Josh Allen A-Okay in Buffalo, Bills Wisely Ignored Self-Proclaimed Experts


Josh Allen was an outlier.

The Buffalo Bills first-round draft choice last summer, the former Wyoming quarterback was the outlier. There was nothing prototypical about him. He may have been the seventh choice overall, but the critics had him No. 1 on the list for the next first-round flop.

Just like he did when he came out of high school, and not only would Fresno State not even welcome him as a walk-on, and Wyoming was the only school that even returned his email after Allen spent a year at a junior college, Allen proved the doubters wrong.

As the Bills cleaned out their lockers in the aftermath of a 6-10 season, there was excitement about what lies ahead for the team. The focal point is Allen, who did struggle in his initial starts, but came back after a five-week recovery from an elbow injury, and put his stamp on the season, leading the Bills to five wins in his 11 starts.

As Casey Stengel said when the expansion Mets selected catcher Hobie Landrith with the first pick of the NL expansion draft prior to the 1962 season, “You gotta have a catcher or you’re gonna have a lot of passed balls.”

Well, you gotta have a quarterback or you’re gonna have a lot of bad snaps.

“It’s always tough going into the offseason,” said veteran safety Jordan Poyer, “But with an established guy at quarterback with Josh, just giving so much energy to this city, to this organization, everything that’s done.”

The Bills are the Wyoming of the NFL. Buffalo’s the ultimate blue-collar city, tabbed by the elitist snobs as, “The Mistake on the Lake.”

The fan base is old-school tough, the least bit concerned about a challenging winter weather, much like Cowboys fans. It’s a fan base always looking for that reason to get excited. And much like Allen brought a sense of pride and accomplishment to Cowboy fans, he has created that feeling of good things to come to Buffalo.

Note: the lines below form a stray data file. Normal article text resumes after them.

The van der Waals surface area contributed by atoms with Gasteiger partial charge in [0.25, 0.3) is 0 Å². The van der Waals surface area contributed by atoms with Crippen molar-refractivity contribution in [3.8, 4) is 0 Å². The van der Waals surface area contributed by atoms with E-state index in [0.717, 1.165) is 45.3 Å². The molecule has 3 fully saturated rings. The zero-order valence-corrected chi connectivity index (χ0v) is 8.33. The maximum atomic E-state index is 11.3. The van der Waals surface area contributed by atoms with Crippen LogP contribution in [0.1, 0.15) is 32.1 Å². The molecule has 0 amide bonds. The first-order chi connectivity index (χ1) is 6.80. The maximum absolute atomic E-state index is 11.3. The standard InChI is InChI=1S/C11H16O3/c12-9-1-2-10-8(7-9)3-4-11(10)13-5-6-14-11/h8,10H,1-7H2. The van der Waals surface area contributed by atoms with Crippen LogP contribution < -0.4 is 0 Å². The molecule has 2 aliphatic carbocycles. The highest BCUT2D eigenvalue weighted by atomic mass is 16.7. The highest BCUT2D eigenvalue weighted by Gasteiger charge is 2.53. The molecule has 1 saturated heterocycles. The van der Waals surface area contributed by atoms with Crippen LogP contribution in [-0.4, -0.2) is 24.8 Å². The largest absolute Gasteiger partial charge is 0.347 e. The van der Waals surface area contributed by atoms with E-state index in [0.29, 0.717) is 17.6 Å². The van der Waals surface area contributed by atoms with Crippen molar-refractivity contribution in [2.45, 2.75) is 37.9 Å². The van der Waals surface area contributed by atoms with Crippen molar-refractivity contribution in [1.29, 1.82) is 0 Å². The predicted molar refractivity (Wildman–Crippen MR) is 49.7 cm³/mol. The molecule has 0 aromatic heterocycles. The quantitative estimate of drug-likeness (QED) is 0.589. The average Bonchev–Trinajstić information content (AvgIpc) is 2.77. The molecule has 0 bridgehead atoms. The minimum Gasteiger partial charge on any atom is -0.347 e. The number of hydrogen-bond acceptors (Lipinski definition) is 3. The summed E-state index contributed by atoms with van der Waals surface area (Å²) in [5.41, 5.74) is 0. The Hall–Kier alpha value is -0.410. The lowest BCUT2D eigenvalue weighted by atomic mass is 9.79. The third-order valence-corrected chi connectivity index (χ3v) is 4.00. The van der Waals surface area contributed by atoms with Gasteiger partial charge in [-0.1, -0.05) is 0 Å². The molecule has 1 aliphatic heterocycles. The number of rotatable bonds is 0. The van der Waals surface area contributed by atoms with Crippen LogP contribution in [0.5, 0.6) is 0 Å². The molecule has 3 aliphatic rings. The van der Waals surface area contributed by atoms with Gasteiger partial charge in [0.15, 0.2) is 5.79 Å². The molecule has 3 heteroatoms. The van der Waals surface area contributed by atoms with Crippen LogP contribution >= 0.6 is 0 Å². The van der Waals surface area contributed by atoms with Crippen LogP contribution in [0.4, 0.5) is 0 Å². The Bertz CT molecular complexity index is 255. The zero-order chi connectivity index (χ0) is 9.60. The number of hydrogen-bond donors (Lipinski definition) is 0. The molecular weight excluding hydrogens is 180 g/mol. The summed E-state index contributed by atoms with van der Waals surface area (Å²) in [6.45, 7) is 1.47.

“I think everybody in this building, I even talked to the ladies upstairs in the cafeteria, everybody’s excited for what’s to come,” said safety Micah Hyde. “What we went through on offense this year, it’s only going to make our team a lot better, with the quarterback situation going on. Late in the season, they found their identity. They’ve got some pieces they can worked around.

“I’m excited for them. It’s going to suck going against Josh in training camp next year. He’s going to be a totally different player. He’s going to be better than what he was finishing the season. From year one to year two, I’m excited to see what he’s able to do.”

It was an interesting season for Allen. He was panned big time by the national media and the NFL “experts.” The Bills wanted to bring him along slowly, but he was taking the snaps as the starter by the second game of the regular season.

The transformation of Allen is as obvious as the fact that in six games, five starts, before his injury he completed 75 of 139 passes for 932 yards and two touchdowns and rushed for 155 yards and three touchdowns. After spending five weeks recovering from the elbow injury – four games and an off week – he returned to start the final six games, in which he passed for 1,142 yards and eight touchdowns, rushing for 476 yards and five touchdowns.

He finished as the only quarterback to lead the Bills in rushing yardage (631), equaling the franchise record for rushing touchdowns by a quarterback (eight) set by Frank Ryan in 1963, and the second-best rushing touchdown total in the NFL during the Super Bowl era.

“I wish we would still be playing right now,” Allen said. “I feel like we just started to find our groove as an offense, and that’s where the excitement for the next several months comes from. I’m super excited. I’m eager to get back. It’s been one day, and it’s been too long.”

A critical part in Allen’s development was the in-season moves made by the Bills to bring in veteran quarterbacks who understood their role was to develop Allen. First came the signing of 35-year-old Derek Anderson, who has 14 years NFL experience, and then, after Anderson and Allen were both injured, Matt Bradley, 28, was signed for his sixth NFL season.

How did they fit with Allen? Well, both already are re-signed for next year. Allen welcomed the return of both.

“Consistency is the key, especially in this league,” said Allen. “Being able to have the same terminology, the same playbook, the same guys around you, that increased trust, it increases the knowledge you have within the system, allow you to go out there and not think about it too much, just play the game.”

Now comes the off-season, a time for Allen to work on getting even better for his return in 2019.

And the Bills execs are excited about what that will bring.

“I know who he is, and he is not complacent,” said Buffalo general manager Brandon Beane. “The guy is competitive. He wants to get better. He wants to be the best at his craft. He’s got a really good play for the offseason, to come back bigger, strong, faster and even mentally stronger.”

Allen knows there is work to be done.

“It wasn’t great,” he said of his rookie season. “It wasn’t terrible, but I did enjoy it and I love the game of football.”

And the Bills, from the front office to the locker room, and fans of the Bills love the future they envision thanks to the arrival of Josh Allen.


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